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The infinite variety of street life, the nooks and crannies of the medieval Barri Gòtic, the ceramic tile and stained glass of Art Nouveau facades, the art and music, the throb of street life, the food (ah, the food!)—one way or another, Barcelona will find a way to get your full attention. The capital of Catalonia is a banquet for the senses, with its beguiling mix of ancient and modern architecture, tempting cafés and markets, and sun-drenched Mediterranean beaches. A stroll along La Rambla and through waterfront Barceloneta, as well as a tour of Gaudí's majestic Sagrada Famíliaand his other unique creations, are part of a visit to Spain's second-largest city. Modern art museums and chic shops call for attention, too. Barcelona's vibe stays lively well into the night, when you can linger over regional wine and cuisine at buzzing tapas bars.
Málaga is one of southern Spain’s most welcoming and happening cities, and it more than justifies a visit. Visitor figures have soared since the Museo Picasso opened in 2003 and a new cruise-ship terminal opened in 2011, and much of the city has had a well-earned face-lift, with many of its historic buildings restored or undergoing restoration. The area between the river and the port is being spruced up and transformed into the Málaga Arte Urbano Soho (MAUS Art District), and in 2015 three new art museums opened, underlining the city's aim to become one of southern Europe's centers for art. Alongside all this rejuvenation, some great shops, and lively bars and restaurants have sprung up all over the center.
True, the approach from the airport certainly isn’t that pretty, and you'll be greeted by huge 1970s high-rises that march determinedly toward Torremolinos. But don’t give up: in its center and eastern suburbs, this city of about 550,000 people is a pleasant port, with ancient streets and lovely villas amid exotic foliage. Blessed with a subtropical climate, it's covered in lush vegetation and averages some 324 days of sunshine a year.
Central Málaga lies between the Guadalmedina River and the port, and the city’s main attractions are all here. The Centro de Arte Contemporáneo sits next to the river; to the east lies the MAUS district, slowly being hoisted from its former seedy red-light reputation to a vibrant cultural hub with galleries and up-and-coming restaurants. Around La Alameda boulevard, with its giant weeping fig trees, is old-town Málaga: elegant squares, pedestrian shopping streets such as Calle Marqués de Larios, and the major monuments, which are often tucked away in labyrinthine alleys.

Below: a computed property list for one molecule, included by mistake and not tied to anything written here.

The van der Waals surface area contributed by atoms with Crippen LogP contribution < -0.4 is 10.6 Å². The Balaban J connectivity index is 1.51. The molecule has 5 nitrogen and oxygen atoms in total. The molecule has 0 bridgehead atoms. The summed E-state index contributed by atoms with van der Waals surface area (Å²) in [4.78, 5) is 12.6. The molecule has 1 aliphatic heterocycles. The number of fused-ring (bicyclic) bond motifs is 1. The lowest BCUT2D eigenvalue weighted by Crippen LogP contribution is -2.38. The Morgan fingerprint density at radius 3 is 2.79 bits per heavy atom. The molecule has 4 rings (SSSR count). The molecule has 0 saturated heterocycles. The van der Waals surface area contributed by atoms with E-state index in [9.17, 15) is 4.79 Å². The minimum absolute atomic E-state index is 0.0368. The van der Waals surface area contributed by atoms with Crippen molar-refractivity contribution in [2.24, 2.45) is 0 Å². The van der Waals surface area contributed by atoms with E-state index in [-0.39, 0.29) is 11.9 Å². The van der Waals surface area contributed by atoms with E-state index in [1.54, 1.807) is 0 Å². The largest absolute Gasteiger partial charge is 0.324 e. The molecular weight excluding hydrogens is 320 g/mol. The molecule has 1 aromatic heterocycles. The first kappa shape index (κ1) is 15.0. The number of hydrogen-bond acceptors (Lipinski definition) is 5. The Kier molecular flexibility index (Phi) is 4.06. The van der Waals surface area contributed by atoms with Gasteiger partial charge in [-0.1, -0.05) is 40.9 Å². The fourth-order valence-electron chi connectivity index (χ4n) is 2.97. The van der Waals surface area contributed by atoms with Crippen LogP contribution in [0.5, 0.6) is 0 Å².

Eastern Málaga starts with the pleasant suburbs of El Palo and Pedregalejo, once traditional fishing villages. Here you can eat fresh fish in the numerous chiringuitos and stroll Pedregalejo's seafront promenade or the tree-lined streets of El Limonar. A few blocks inland is Málaga's bullring, La Malagueta, built in 1874, and continuing west, Muelle Uno (port-front commercial center), whose striking glass cube is now home to the Centre Pompidou. It's great for a drink and for soaking up views of the old quarter.
With the Atlantic Ocean on three sides, Cádiz is a bustling town that's been shaped by a variety of cultures, and has the varied architecture to prove it. Founded as Gadir by Phoenician traders in 1100 BC, Cádiz claims to be the oldest continuously inhabited city in the Western world. Hannibal lived in Cádiz for a time, Julius Caesar first held public office here, and Columbus set out from here on his second voyage, after which the city became the home base of the Spanish fleet. In the 18th century, when the Guadalquivir silted up, Cádiz monopolized New World trade and became the wealthiest port in Western Europe. Most of its buildings—including the cathedral, built in part with wealth generated by gold and silver from the New World—date from this period. The old city is African in appearance and immensely intriguing—a cluster of narrow streets opening onto charming small squares.
Casablanca is Morocco's most modern city, and various groups of people call it home: hardworking Berbers who came north from the Souss Valley to make their fortune; older folks raised on French customs during the protectorate; devoted Muslims; wealthy business executives in the prestigious neighborhoods of California and Anfa; new and poor arrivals from the countryside, living in conspicuous shantytowns; and thousands of others from all over the kingdom who have found jobs here. There is also a fair-size expat population, including many French people. The city has its own stock exchange, and working hours tend to transcend the relaxed pace kept by the rest of Morocco.
True to its name—casa blanca in Spanish (white house), which, in turn, is Dar el-Beida in Arabic—Casablanca is a conglomeration of white buildings. The present city, known colloquially as "Casa" or "El Beida," was only founded in 1912. It lacks the abundance of ancient monuments that resonate in Morocco's other major cities; however, there are still some landmarks, including the famous Hassan II Mosque.